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Hi Fools,

I'm relatively new to ACUS and just read the last 500 or so posts. My eyes are a bit bleary, but I have a few points that I've distilled out and would like to make sure I have right.

1- product appears to work
2- need to figure out if it adds benefit
3- catalyst would be FDA approval
4- step 3 requires NDA files which is scheduled for Q4 '07
5- step 3 also requires approval of NDA which is scheduled for Q1 '08
6- VP and CFO have recently left the company
7- Unclear if the company has the financial resources to step 3

It seems like the catalyst for "the big bounce" won't come until after the next round of financing/dilution. Who knows who else might leave the company between now and then further depressing the stock price.

Can anyone provide a reason why a new investor wouldn't wait until at least the NDA is filed, if not wait into Q1 '08 before putting cash into this opportunity?

Appreciate any feedback,

SF Wind
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No. of Recommendations: 41
Can anyone provide a reason why a new investor wouldn't wait until at least the NDA is filed, if not wait into Q1 '08 before putting cash into this opportunity?

The market is faster than we are. News is generally priced so quickly into a company's stock that we mere mortal individual investors will rarely (if ever) be able to achieve excess profits from investing in line with the headlines. As a result, an investor's primary options are:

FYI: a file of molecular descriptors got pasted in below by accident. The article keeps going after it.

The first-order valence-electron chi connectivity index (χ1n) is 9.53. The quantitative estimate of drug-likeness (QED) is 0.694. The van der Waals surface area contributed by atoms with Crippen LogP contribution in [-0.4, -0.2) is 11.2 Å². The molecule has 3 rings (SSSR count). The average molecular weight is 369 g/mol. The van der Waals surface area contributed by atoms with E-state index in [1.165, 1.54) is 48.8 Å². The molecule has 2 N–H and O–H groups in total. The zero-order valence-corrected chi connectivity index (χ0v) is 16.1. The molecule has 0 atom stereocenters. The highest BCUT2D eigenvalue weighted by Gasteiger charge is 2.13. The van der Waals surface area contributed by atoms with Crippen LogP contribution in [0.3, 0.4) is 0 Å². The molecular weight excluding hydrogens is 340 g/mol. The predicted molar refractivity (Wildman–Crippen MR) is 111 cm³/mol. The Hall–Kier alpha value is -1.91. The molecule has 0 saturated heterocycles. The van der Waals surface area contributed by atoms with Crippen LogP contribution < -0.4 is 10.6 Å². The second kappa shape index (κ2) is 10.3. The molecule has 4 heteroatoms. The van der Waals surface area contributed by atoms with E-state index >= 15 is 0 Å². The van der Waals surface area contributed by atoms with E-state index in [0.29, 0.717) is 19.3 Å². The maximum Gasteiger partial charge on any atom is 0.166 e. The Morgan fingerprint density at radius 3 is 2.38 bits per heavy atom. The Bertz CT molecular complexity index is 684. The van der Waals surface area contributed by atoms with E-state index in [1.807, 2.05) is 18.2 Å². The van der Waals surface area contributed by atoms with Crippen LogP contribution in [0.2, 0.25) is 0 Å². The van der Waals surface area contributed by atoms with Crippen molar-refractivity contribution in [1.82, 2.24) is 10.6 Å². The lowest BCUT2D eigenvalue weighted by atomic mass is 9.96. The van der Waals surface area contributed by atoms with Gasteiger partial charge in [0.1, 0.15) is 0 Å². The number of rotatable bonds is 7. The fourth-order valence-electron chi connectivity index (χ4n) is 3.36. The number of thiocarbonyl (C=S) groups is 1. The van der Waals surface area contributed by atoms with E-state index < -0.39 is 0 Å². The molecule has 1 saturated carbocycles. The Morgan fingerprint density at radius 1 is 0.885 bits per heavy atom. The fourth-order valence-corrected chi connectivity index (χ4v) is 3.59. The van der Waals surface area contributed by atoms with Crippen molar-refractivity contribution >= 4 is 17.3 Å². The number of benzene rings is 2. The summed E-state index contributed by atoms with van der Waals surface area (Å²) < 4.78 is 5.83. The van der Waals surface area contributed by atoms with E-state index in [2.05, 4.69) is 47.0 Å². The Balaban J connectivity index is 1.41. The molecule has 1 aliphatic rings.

#1) Anticipate the likely headlines and invest before they break.
#2) Determine where the market overreacted one way or the other in response to a headline, and invest to take advantage of that overreaction.
#3) Ignore the news all together and either index or invest based on pure fundamental and business analysis.

Clearly Acusphere does not qualify as a decent investment under #3 at the present time. The company is hemorrhaging cash, is trading above what its book value would be if it just threw in the towel and gave up, and has essentially no real revenue.

That would mean that the argument for investing is largely based on #1 and #2.

Let's address #2 first. Short term, the expensive financing, executive defections, and failure of Imagify to be a "brainless slam-dunk" approvable compound by the FDA have been a trifecta of bad news. No sane CFO would have voluntarily left this close to the Big Pay Day of Imagify's approval. Which likely means one of two things is true:
a) The ex-CFO was pushed out the door for something like either poor cash management or poor management of the company's most recent round of financing. The code phrase "pursue other interests" in the press release ( ) is often, but not always, code for "we don't want you around any more, please leave."
b) The ex-CFO had enough information from being plugged into the company and its approval efforts to believe that Imagify would not be approved and wanted to be the first rat to flee the sinking ship.

I don't have enough data to know which (if either) of the two scenarios is true. Given Acusphere's stock market performance since the CFO resignation announcement, you could conceiveably make a case that the market is starting to anticipate "b". Which means that if "a" is the truth, the news isn't as bad as the market projected. That would give investors who bought subsequent to the resignation news the potential opportunity to profit from a relief rally.

Of course, that relief rally is really only does anyone any good if there's a positive headline (#1 from the list above) out there waiting to be written. The headline that says "Imagify Approved." From what I've seen, it has the potential to be a blockbuster compound, if it's approved for use in the U.S. The wild card, aside from any testing results that may come up surprisingly bad, is the FDA -- which has been hyper-cautious about approving new treatments in a post Vioxx world.